Sunday, August 26, 2012

R.I.P. Teresa Stanley

I was saddened to hear of the death of TERESA STANLEY (71), long-time companion of James "Whitey" Bulger who passed away last August 16 of lung cancer.

I interviewed Teresa on two separate occasions late last year before she knew anything about the cancer. I found her to be haunted by the legacy of personal deception and violent crime left by her ex-common law husband, Whitey Bulger. Teresa was a 26-year old divorcee with four kids when she first met Bulger in 1966. He was not the legendary crime figure he would later become. By her own account, she became comfortable in her life with Bulger, who she knew was in "the illegal gambling business" and possibly a lonshark. She says she did not know of Bulger's many murders.

I first met and interviewed Teresa at Marisola's restaurant in South Boston, a neighborhood bistro well known to the locals. I was introduced to Teresa by Pat Nee, a friend and former criminal rival of Bulger's who, among other things, once did eight years in prison for smuggling guns to the Irish Republican Army back in the 1980s. Teresa used to chuckle whenever I mentioned Pat's name, because she knew Pat didn't care for Bulger, and, in fact, tried to kill him once or twice before they finally formed an uneasy partnership. Teresa later conceded that Nee was probably right in his negative assessment of Whitey.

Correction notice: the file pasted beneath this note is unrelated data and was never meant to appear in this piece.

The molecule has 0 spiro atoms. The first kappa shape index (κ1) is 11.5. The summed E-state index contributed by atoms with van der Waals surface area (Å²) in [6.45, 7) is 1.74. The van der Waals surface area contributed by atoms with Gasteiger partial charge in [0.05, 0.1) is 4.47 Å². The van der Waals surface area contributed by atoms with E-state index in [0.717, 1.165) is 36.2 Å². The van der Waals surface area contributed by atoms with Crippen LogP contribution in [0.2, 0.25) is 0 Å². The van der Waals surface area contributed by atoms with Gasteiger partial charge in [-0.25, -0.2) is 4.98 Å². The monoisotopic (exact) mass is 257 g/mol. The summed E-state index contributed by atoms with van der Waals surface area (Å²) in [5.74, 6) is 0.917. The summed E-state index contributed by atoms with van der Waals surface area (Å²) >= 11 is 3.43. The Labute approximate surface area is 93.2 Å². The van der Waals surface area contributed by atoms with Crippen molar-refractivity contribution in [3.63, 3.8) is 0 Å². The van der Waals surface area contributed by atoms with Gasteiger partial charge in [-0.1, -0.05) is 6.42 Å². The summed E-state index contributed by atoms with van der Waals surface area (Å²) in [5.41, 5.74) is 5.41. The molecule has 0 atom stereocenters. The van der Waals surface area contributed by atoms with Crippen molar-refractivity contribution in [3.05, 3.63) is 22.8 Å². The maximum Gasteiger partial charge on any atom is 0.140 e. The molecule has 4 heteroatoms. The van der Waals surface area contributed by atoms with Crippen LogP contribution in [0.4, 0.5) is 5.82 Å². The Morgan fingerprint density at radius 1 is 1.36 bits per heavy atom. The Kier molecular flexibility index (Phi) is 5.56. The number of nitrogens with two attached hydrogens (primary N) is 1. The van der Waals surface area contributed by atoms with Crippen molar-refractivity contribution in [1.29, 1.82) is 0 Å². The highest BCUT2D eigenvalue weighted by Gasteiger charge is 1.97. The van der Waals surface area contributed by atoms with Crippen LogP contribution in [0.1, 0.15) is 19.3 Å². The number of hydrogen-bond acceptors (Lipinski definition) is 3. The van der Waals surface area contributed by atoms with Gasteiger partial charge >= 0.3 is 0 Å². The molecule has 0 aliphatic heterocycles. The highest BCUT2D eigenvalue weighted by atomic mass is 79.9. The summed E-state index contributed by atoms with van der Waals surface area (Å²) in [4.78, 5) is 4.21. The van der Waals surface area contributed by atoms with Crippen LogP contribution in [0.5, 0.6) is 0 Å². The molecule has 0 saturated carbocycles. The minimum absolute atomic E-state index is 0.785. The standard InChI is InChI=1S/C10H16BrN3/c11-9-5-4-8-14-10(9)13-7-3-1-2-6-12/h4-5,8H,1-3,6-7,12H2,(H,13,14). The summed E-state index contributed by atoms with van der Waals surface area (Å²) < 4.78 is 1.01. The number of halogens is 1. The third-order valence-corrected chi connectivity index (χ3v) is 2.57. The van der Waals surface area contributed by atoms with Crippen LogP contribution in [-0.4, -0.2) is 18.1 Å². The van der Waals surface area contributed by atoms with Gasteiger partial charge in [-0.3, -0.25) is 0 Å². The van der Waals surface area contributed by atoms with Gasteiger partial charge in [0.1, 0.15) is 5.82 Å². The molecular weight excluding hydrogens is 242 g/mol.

The second time I interviewed Teresa was over breakfast at the Seaport Hotel on the harbor in Boston. Both interview sessions were lengthy -- two hours or more. And Teresa was very forthcoming and frank about her feelings and emotions. I liked her instantly. My feeling was that she was a good person, very sensitive and sweet, who had made a horrible choice in her life by settling down with a master deceiver like Bulger. She would later pay a heavy price for her associations with Bulger, as she became the subject of FBI and other investigations, was called to testify numerous times at hearings and trials, and was ultimately painted with a "scarlet letter" for having been Bulger's paramour for thirty years.

I spoke with Teresa one last time, earlier this year, when I called her on behalf of Newsweek magazine, who was looking to take her photo to accompany my article. Though she had told no one outside her closest family members of her cancer, she told me. I was shocked. Not only had she just learned of her condition, she was told that the cancer was far advanced. I told her I was sorry and that she deserved better; she was a good person.

There are those who vilify Teresa and hold her partly responsible for Bulger's crimes. I do not. She made a bad choice in love, was perhaps naive, maybe even chose to stick her head in the sand during Whitey's reign of power. When it came out that her lover was alleged to have killed so many people, including young women, she was stunned. When I met her, she still seemed to be partly in a state of shock about the whole thing.

Teresa has now arrived at her place of peace. Let the haters spew their venom. They never had to walk in her shoes.

To read the article that was based, in part, on my interviews with Teresa Stanley, go to following link:

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